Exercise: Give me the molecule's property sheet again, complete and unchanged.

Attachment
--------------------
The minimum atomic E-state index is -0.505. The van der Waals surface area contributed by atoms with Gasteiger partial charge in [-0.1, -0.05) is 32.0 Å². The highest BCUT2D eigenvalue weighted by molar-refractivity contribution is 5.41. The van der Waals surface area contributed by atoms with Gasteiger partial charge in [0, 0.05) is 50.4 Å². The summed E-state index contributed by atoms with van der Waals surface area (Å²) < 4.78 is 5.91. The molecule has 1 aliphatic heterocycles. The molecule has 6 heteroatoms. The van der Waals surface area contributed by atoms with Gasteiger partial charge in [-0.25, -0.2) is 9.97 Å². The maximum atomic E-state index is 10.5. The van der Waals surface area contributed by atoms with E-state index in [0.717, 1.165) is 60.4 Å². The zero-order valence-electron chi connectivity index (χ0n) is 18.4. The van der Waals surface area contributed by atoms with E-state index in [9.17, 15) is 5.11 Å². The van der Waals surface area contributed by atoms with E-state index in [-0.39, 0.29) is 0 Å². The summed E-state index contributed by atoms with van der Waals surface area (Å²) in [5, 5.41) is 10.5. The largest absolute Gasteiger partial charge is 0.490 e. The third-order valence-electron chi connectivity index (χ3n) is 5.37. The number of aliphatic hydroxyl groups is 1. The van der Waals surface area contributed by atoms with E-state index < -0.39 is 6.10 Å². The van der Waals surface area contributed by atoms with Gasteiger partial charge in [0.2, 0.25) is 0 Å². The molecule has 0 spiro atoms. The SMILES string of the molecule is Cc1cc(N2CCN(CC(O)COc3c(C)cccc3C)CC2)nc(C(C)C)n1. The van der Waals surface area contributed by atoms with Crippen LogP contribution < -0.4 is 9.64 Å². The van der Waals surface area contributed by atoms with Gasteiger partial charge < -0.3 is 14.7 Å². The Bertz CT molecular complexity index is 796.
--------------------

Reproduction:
The minimum atomic E-state index is -0.505. The van der Waals surface area contributed by atoms with Gasteiger partial charge in [-0.1, -0.05) is 32.0 Å². The highest BCUT2D eigenvalue weighted by molar-refractivity contribution is 5.41. The van der Waals surface area contributed by atoms with Gasteiger partial charge in [0, 0.05) is 50.4 Å². The summed E-state index contributed by atoms with van der Waals surface area (Å²) < 4.78 is 5.91. The molecule has 1 aliphatic heterocycles. The molecule has 6 heteroatoms. The van der Waals surface area contributed by atoms with Gasteiger partial charge in [-0.25, -0.2) is 9.97 Å². The maximum atomic E-state index is 10.5. The van der Waals surface area contributed by atoms with E-state index in [0.717, 1.165) is 60.4 Å². The zero-order valence-electron chi connectivity index (χ0n) is 18.4. The van der Waals surface area contributed by atoms with E-state index in [9.17, 15) is 5.11 Å². The van der Waals surface area contributed by atoms with E-state index in [-0.39, 0.29) is 0 Å². The summed E-state index contributed by atoms with van der Waals surface area (Å²) in [5, 5.41) is 10.5. The largest absolute Gasteiger partial charge is 0.490 e. The third-order valence-electron chi connectivity index (χ3n) is 5.37. The number of aliphatic hydroxyl groups is 1. The van der Waals surface area contributed by atoms with E-state index < -0.39 is 6.10 Å². The van der Waals surface area contributed by atoms with Gasteiger partial charge in [0.2, 0.25) is 0 Å². The molecule has 0 spiro atoms. The SMILES string of the molecule is Cc1cc(N2CCN(CC(O)COc3c(C)cccc3C)CC2)nc(C(C)C)n1. The van der Waals surface area contributed by atoms with Crippen LogP contribution < -0.4 is 9.64 Å². The van der Waals surface area contributed by atoms with Gasteiger partial charge < -0.3 is 14.7 Å². The Bertz CT molecular complexity index is 796.